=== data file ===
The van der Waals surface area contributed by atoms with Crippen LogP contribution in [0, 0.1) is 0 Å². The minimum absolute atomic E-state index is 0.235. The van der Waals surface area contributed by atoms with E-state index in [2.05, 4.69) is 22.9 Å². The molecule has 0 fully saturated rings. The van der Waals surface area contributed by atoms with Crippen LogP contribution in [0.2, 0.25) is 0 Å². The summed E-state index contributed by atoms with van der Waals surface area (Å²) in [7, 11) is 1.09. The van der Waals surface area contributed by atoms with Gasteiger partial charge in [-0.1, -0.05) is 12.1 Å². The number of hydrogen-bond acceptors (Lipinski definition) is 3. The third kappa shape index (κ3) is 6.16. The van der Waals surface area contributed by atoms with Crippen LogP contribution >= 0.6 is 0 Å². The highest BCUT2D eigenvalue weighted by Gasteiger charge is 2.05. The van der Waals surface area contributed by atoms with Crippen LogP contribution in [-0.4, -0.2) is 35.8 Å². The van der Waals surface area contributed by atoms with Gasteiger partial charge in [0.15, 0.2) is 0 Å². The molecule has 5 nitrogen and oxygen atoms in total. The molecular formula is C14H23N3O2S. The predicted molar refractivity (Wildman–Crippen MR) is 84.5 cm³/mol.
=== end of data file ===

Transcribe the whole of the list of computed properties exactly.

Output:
The van der Waals surface area contributed by atoms with Crippen LogP contribution in [0, 0.1) is 0 Å². The minimum absolute atomic E-state index is 0.235. The van der Waals surface area contributed by atoms with E-state index in [2.05, 4.69) is 22.9 Å². The molecule has 0 fully saturated rings. The van der Waals surface area contributed by atoms with Crippen LogP contribution in [0.2, 0.25) is 0 Å². The summed E-state index contributed by atoms with van der Waals surface area (Å²) in [7, 11) is 1.09. The van der Waals surface area contributed by atoms with Gasteiger partial charge in [-0.1, -0.05) is 12.1 Å². The number of hydrogen-bond acceptors (Lipinski definition) is 3. The third kappa shape index (κ3) is 6.16. The van der Waals surface area contributed by atoms with Crippen LogP contribution >= 0.6 is 0 Å². The highest BCUT2D eigenvalue weighted by Gasteiger charge is 2.05. The van der Waals surface area contributed by atoms with Crippen LogP contribution in [-0.4, -0.2) is 35.8 Å². The van der Waals surface area contributed by atoms with Gasteiger partial charge in [0.15, 0.2) is 0 Å². The molecule has 5 nitrogen and oxygen atoms in total. The molecular formula is C14H23N3O2S. The predicted molar refractivity (Wildman–Crippen MR) is 84.5 cm³/mol.